12 November, 2016

The Best Children's Books of All Time

I recently came across this list of the 15 best children's books of all time, published in the Telegraph. I thought that title was a surprisingly definite one! Who decided these were the best of all time? That aside, the ones in their list are:




  1. Watership Down (Richard Adams)
  2. The Hobbit (JRR Tolkein)
  3. The Lion, the Witch and the Wardrobe (CS Lewis)
  4. Charlotte's Webb (EB White)
  5. The Little Prince (Antoine de Saint-Exupery)
  6. Pippi Longstocking (Astrid Lindgren)
  7. Emil and the Detectives (Erich Kastner)
  8. James and the Giant Peach (Roald Dahl)
  9. Winnie the Pooh (AA Milne)
  10. A Little Princess (Frances Hodgson Burnett)
  11. The Just So Stories (Rudyard Kipling)
  12. Journey to the Centre of the Earth (Jules Verne)
  13. The Wind in the Willows (Kenneth Graham)
  14. The Doll People (Ann M Martin and Laura Godwin)
  15. The Child That Books Built (Francis Spufford)

I have read all of these except Emil and the Detectives, The Doll People and The Child That Books Built ( which apparently isn't actually a children's book but "a guide on how to grow into reading; and it’s a wonderfully eloquent take on how growing up happens unexpectedly"). I also didn't realise Journey to the Centre of the Earth was a children's book when I read it as a teenager, but there you are!

Would you add anything to this list? I was surprised Harry Potter wasn't on there (although it was in their list of contenders at the end of the article). I couldn't pick a favourite from the list (could you?) but all the ones I've read fill me with a sense of nostalgia, that I also get from certain other titles. So if I was to cut out the three I haven't read, plus Jules Verne, I think I would replace them with:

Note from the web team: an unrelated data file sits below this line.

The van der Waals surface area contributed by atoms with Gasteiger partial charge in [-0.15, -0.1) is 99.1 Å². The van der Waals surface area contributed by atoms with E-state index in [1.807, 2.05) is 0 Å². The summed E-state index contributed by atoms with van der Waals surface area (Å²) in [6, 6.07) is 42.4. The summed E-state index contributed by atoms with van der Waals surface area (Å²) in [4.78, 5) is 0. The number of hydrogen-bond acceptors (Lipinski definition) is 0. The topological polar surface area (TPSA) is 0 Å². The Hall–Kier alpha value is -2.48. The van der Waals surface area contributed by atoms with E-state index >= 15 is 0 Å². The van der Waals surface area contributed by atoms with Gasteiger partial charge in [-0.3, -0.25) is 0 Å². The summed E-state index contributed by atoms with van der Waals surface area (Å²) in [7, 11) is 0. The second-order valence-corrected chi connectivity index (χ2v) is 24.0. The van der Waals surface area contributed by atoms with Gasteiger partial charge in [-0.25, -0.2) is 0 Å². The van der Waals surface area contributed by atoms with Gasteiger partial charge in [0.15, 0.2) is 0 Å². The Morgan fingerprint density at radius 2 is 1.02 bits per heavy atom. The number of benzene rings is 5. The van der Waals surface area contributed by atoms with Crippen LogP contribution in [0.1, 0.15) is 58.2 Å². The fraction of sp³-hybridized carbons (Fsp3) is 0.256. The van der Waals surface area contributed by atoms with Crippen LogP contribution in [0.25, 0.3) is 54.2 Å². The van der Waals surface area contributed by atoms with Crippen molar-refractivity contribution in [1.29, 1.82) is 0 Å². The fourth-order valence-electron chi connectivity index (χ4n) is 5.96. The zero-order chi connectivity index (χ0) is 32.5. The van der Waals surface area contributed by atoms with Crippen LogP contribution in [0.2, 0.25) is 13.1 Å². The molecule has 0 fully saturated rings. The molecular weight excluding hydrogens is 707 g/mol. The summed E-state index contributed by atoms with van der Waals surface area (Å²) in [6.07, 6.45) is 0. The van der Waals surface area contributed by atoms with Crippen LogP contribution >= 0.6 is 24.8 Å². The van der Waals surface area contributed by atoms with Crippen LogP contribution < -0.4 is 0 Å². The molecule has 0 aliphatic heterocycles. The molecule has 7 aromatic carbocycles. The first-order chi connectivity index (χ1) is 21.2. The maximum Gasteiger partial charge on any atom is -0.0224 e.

1. Tom's Midnight Garden (Philippa Pearce)
  2. The Secret Garden (Frances Hodgson Burnett)
  3. Anne of Green Gables (LM Montgomery)
  4. Little Women (Louisa May Alcott)

What are your top children's books of all time? Are there any children's classics you couldn't get on with?

4 comments:

  1. The list feels a bit high brow but then I was a always more of an Arthur Ransom (swallows and amazons) over Jules Verne sort of child.
    I think the list should have some Dr Zeuss and the very hungry caterpillar. Perhaps add northern lights?
    Terry Pratchett was another of my teenage favourites.
    I think several of that list would have been my favourite at various ages but several would also be in my dislike list!

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  2. I read Watership Down as an adult and I'm still not sure that it's a great children's book - and DEFINITELY not No1!

    You won't be surprised to know that I agree with you on Tom's Midnight Garden, and I would put her other great novel - Minnow on the Say - up there with it.

    But I have only fairly recently read one that gives Tom a run for his money - A Traveller in Time by Alison Uttley. And now there is a new one which will definitely be going on my own list, and near the top of it - Skellig by David Almond. To me the latter two rise beyond any children/adult categorisation, especially as the writing is superior to that of many adult novels. They are two of the best books I've ever read.

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    1. I don't think the list was in any particular order. I haven't heard of Minnow on the Say.

      I know my mum loves A Traveller in Time and many people hold up Skellig as a great children's book. You obviously have great taste!

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  3. I think the problem is that "children" is too broad. Dr Seuss and The VeryHungry Caterpillar are for younger kids than this list implies. And Terry Pratchett older. But I agree with Arthur Ransome - like a good version I Enid Blyton!

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